Category: Network administration
Keywords: pfSense, Network administration, Firewall, OpenVPN, X41, FreeBSD
This article is a work-in-progess
As part of migrating this website from my hosting provider zone.ee over to my basement datacenter, I decided I needed a firewall solution to fight against the attackers on the internet. I have heard a lot of positive feedback from others regadring the FreeBSD-based solution, pfSense.
I am pretty new to network administration, so I decided to share my journey with you.
I ordered open ports from my ISP so that I could access my network from outside of my house. A lot of internet service providers in Estonia disable access to your router from the internet for obvious security reasons, as regular home users are...regular users. Opening the ports up usually means an extra monthly fee, which is egregious. I was lucky, because Telia (formerly Elion), my service provider, requires just a call their support and doesn't charge you anything.
My inventoty is as follows:
I have a router that sits on the edge of the network running custom Telia firmware (for IPTV, I suppose), so I cannot upgrade it to OpenWRT, unfortunately.
I have an old IBM X41 laptop with the following specs:
CPU: TBA RAM: TBA Storage: 8 GB CF card that replaces the original dead HDD Network: Intel? wired, Atheros wireless
Replacing it with an OpenWRT router is on the roadmap. Electricity is expensive here, because we are not one of the countries that used to practice slavery in the past, nor do we bring democracy to other countries in exchange for oil.
- RaspberryPi running Apache and SSH servers
So the things I want to achieve are:
Forward all traffic from the internet to pfSense through my ISP router on ports 80, 443 and 1194.
Forward all traffic on ports 80 and 443 to the RaspberryPi.
Setup an OpenVPN server on pfSense to allow myself to login remotely to pfSense or any other devices connected to it.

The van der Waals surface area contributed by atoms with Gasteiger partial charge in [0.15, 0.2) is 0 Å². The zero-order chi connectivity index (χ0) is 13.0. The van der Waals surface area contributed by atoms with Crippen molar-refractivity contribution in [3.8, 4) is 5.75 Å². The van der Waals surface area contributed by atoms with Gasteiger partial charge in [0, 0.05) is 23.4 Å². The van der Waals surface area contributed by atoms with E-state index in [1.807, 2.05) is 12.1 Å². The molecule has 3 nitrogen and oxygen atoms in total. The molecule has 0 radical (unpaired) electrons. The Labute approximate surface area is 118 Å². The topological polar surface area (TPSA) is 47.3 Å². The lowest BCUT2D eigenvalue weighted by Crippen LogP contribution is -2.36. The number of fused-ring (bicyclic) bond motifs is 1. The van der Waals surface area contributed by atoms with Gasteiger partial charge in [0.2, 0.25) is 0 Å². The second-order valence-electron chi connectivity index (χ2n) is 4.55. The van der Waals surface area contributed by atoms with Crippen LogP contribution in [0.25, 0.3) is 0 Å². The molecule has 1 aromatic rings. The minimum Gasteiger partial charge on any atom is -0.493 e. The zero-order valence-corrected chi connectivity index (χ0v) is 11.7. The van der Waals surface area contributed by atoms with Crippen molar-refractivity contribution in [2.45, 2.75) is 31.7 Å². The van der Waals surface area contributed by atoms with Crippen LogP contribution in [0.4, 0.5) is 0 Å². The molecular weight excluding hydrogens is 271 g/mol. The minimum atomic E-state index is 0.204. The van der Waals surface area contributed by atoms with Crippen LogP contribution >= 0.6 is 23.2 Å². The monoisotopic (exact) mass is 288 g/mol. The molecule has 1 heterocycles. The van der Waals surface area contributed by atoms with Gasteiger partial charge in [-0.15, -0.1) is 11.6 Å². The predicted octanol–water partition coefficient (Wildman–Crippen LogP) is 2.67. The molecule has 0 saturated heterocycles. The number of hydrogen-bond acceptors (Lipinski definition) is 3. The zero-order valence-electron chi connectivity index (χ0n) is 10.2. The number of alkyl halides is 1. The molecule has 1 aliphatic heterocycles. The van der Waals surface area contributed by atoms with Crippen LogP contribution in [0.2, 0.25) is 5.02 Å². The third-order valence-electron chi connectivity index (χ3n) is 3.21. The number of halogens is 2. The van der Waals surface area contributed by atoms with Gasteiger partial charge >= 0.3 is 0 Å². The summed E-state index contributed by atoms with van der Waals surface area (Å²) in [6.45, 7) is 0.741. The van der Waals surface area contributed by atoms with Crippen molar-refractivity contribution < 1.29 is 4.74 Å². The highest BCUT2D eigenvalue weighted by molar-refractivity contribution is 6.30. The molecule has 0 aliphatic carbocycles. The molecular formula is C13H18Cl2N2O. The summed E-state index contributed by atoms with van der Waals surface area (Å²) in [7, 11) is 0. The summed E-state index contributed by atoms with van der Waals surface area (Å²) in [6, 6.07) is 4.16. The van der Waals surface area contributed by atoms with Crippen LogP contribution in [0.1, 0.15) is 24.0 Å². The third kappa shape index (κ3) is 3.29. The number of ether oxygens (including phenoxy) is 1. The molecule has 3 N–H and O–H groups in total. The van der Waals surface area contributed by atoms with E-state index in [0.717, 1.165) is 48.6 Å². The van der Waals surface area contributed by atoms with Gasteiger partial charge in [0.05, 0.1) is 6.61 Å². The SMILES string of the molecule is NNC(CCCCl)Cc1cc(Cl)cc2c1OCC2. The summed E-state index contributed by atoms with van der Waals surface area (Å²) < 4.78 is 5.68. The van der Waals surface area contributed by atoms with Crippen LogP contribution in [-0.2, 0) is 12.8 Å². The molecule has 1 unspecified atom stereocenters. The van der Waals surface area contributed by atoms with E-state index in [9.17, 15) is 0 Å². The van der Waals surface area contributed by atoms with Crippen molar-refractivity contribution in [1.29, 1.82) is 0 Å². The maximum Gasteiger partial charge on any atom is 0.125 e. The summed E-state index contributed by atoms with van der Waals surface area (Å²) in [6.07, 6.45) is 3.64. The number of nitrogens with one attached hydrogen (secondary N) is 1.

All devices connected to pfSense will have ad-blocking on the network level, no need to install any browser plugins.
The network diagram will be posted here in the nearest future.
Initial pfSense setup
I won't cover the pfSense installation process, please refer to pfSense website for that.
The installation is pretty straightforward, although there is one thing to mention for novice users (so that you don't repeat my mistakes).
In my initial lab setup I connected to the upstream network using a cable and pfSense was broadcasting a Wifi signal for clients to connect. So during the initial installation, I selected em0 as my WAN interface and ath0 as the LAN interface. It took me quite some time to learn that once the LAN interface has been configured, pfSense automatically blocks incoming connections through the WAN interface. This seems obvious at first, but also means that you have no way of accessing the web interface, because all you wireless network parameters are not yet configured. Maybe it's possible to set all the properties through the console interface, but I didn't want to mess around with it as I was fairly new to the system.
So, in other words: if you are looking for a setup similar to mine, just add the WAN interface at first and stop there. This way, you'll be able to access the web interface using the WAN interface's IP address that will be displayed in the pfSense console.
To be continued...Back Home